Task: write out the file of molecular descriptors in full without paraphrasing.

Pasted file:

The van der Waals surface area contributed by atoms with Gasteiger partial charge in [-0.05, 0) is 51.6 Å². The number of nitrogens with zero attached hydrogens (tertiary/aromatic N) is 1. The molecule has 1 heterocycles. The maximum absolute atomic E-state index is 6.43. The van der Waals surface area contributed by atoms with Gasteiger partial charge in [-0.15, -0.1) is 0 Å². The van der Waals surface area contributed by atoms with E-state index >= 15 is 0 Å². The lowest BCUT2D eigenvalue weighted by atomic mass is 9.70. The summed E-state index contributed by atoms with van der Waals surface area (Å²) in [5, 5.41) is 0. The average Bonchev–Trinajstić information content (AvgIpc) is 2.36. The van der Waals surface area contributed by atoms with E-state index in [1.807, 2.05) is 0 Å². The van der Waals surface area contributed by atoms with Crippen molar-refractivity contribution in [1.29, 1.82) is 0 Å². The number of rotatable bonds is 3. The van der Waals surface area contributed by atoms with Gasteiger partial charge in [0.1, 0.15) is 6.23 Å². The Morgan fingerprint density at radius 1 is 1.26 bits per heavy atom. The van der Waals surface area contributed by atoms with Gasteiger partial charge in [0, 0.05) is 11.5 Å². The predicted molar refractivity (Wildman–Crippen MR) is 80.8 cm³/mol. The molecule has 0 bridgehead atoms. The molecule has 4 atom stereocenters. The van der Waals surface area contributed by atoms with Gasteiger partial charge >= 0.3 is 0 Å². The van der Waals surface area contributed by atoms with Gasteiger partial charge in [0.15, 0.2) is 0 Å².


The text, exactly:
The van der Waals surface area contributed by atoms with Gasteiger partial charge in [-0.05, 0) is 51.6 Å². The number of nitrogens with zero attached hydrogens (tertiary/aromatic N) is 1. The molecule has 1 heterocycles. The maximum absolute atomic E-state index is 6.43. The van der Waals surface area contributed by atoms with Gasteiger partial charge in [-0.15, -0.1) is 0 Å². The van der Waals surface area contributed by atoms with E-state index >= 15 is 0 Å². The lowest BCUT2D eigenvalue weighted by atomic mass is 9.70. The summed E-state index contributed by atoms with van der Waals surface area (Å²) in [5, 5.41) is 0. The average Bonchev–Trinajstić information content (AvgIpc) is 2.36. The van der Waals surface area contributed by atoms with E-state index in [1.807, 2.05) is 0 Å². The van der Waals surface area contributed by atoms with Crippen molar-refractivity contribution in [1.29, 1.82) is 0 Å². The number of rotatable bonds is 3. The van der Waals surface area contributed by atoms with Gasteiger partial charge in [0.1, 0.15) is 6.23 Å². The Morgan fingerprint density at radius 1 is 1.26 bits per heavy atom. The van der Waals surface area contributed by atoms with Gasteiger partial charge in [0, 0.05) is 11.5 Å². The predicted molar refractivity (Wildman–Crippen MR) is 80.8 cm³/mol. The molecule has 0 bridgehead atoms. The molecule has 4 atom stereocenters. The van der Waals surface area contributed by atoms with Gasteiger partial charge >= 0.3 is 0 Å². The van der Waals surface area contributed by atoms with Gasteiger partial charge in [0.15, 0.2) is 0 Å².